Share of Magma, meanwhile, have shown signs of recovery. Perhaps investors are choosing to focus less on the high publicity war of words and more on the Magma’s growing portfolio of geothermal properties in The US and Latin America. In this issue, Cantech Letter talked to Magma’s Ross Beaty about Iceland and what lies ahead for Magma. Also in this issue, Cantech Letter’s new legal affairs columnist Tim Murphy addressed the framework of international law that surrounds the issue.
4. Innergex Renewable (TSX:INE)
Since mid-2009 Shares of Longueuil, Quebec’s Innergex renewable has undergone a near complete reversal. The Company, which IPO’d in late 2007 at $11 a share and rose to near $14 immediately after began as an operator of run-of-river hydroelectric facilities and later diversified its business by adding wind farms. Early stage Investors looking at the company’s balance sheet saw some heavy losses, more than $48 million, or $.94 cents a share in 2008. The losses, incurred right in the middle of the word economics downturn in a generation were too much for many investors to bear, and they sent the stock to under $3 near the end of 2008.
After 2009, however, the company began to hit its stride, beginning an ramp up in operations to today’s level of 14 run-of-river power plants and three wind farms, for a total net installed capacity of 326MW, or enough to power a small city. Earlier this month, Innergex made a big move, acquiring Vancouver’s Cloudworks Energy for $185-million, a move that large portfolio of high-quality hydroelectric operating facilities, and immediately increased Innergex’s installed capacity by 23 per cent.
5. Pure Energy (TSXV:PEV)
Duncan Stewart, Deloitte and Touche’s affable tech guru, says batteries don’t follow Moore’ Law. The law, named after Intel co-founder Gordon Moore says that the number of transistors on any given size of silicone will double every 18-24 months. This rule of thumb has proved remarkably accurate for decades. Moore’s Law is part of the reason we, as consumers expect next years model of whatever we buy to be “twice as fast and half the price”, according to Stewart. But Moore’s Law simply does not apply to battery technology. According to Stewart, we must be prepared to accept incremental improvements of between 5 and 10% a year. It’s something anyone with a iPhone that conks out at 2pm understands and halfway accepts. But does the dichotomy between faster, sleeker and more powerful computing and only slightly more powerful batteries have a convergence point? If Phil Sustronk of Pure Energy (TSX:PEV) is right, his company will help usher in an era in which you can thrown away your cumbersome and numerous chargers because soon they will be seamlessly integrated into everyday life. Recently, we talked to Sustronk about Pure Energy’s ambitious plans.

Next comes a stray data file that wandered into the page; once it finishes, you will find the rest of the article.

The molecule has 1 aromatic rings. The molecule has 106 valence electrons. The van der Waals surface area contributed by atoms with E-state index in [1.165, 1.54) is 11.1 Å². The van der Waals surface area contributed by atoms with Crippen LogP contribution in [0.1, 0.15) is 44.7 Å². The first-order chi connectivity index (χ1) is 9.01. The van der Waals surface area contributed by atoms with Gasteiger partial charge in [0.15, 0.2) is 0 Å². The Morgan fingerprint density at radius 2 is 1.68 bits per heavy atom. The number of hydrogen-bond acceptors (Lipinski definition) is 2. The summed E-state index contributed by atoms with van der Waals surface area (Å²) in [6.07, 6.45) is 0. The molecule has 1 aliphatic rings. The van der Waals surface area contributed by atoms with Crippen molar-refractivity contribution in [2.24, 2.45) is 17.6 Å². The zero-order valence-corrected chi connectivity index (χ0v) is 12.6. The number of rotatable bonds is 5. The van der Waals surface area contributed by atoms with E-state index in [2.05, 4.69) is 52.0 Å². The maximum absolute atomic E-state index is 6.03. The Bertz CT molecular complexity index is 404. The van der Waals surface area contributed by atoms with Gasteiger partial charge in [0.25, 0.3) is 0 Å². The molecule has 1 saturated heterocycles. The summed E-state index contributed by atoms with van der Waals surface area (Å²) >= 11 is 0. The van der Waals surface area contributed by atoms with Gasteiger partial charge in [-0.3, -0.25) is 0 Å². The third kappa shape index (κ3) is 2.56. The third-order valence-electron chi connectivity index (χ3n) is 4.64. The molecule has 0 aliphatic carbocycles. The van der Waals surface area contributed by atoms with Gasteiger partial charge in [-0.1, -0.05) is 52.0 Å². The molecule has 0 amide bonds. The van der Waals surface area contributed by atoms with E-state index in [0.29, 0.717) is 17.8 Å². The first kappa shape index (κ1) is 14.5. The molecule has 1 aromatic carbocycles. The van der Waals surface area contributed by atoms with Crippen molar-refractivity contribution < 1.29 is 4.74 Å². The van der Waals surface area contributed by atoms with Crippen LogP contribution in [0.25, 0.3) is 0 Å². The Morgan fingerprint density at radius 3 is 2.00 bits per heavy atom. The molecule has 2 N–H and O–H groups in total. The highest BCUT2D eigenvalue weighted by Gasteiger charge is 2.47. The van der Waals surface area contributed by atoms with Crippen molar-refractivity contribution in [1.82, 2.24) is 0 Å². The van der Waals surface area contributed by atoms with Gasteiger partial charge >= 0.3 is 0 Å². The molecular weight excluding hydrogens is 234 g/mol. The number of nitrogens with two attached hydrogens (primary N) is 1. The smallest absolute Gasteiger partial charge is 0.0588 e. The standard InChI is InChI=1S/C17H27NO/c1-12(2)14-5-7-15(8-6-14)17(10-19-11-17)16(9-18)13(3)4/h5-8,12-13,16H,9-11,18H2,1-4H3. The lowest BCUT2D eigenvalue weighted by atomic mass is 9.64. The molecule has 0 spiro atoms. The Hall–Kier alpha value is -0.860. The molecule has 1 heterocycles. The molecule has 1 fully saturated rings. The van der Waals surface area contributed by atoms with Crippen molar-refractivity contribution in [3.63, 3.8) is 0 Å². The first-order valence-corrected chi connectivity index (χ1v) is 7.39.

6. Carmanah (TSX:CMH)
Lost at sea. That’s the way Carmanah, the Victoria based manufacturer of solar lighting began, when, in 1994 founder David Green came up with the idea of producing a durable marine light after sailing back to Victoria solo from Fiji. But lost at sea is perhaps also the way long suffering Carmanah investors may have felt about the company in the past few years, as its once huge promise faded into restructurings and red ink. Carmanah went public in 2001 and graduated to the TSX in 2005. By 2006 the company, which had matured into one that provided solar lights for a variety of industrial off the grid applications, including hazard lights and lights for airport runways, had grown to near $63 million in revenue. As 2008 turned to 2009, however, it was becoming clear that many of the product lines the company was engaged in, such as its roadway signage and distribution business, were not profitable and probably weren’t going to be. In June of 2008 Carmanah began to slash staff; 37 people or 40% of the company’s staff were cut. While noting the move was particularly hard for employees, CEO Ted Lattimore told the Victoria Times Colonist that the company would not have to suffer through “baggage and suffocation of businesses that are losing money.” Though 2009 produced only half the revenue of the previous year , it also produced something else unfamiliar to its investors; a profit. 2010 hasn’t yet been the runaway success many had hope for, the days of bleeding cash appear to be over, as the company now has $6.5 million in the bank and no debt.
7. Etrion (TSX:ETX)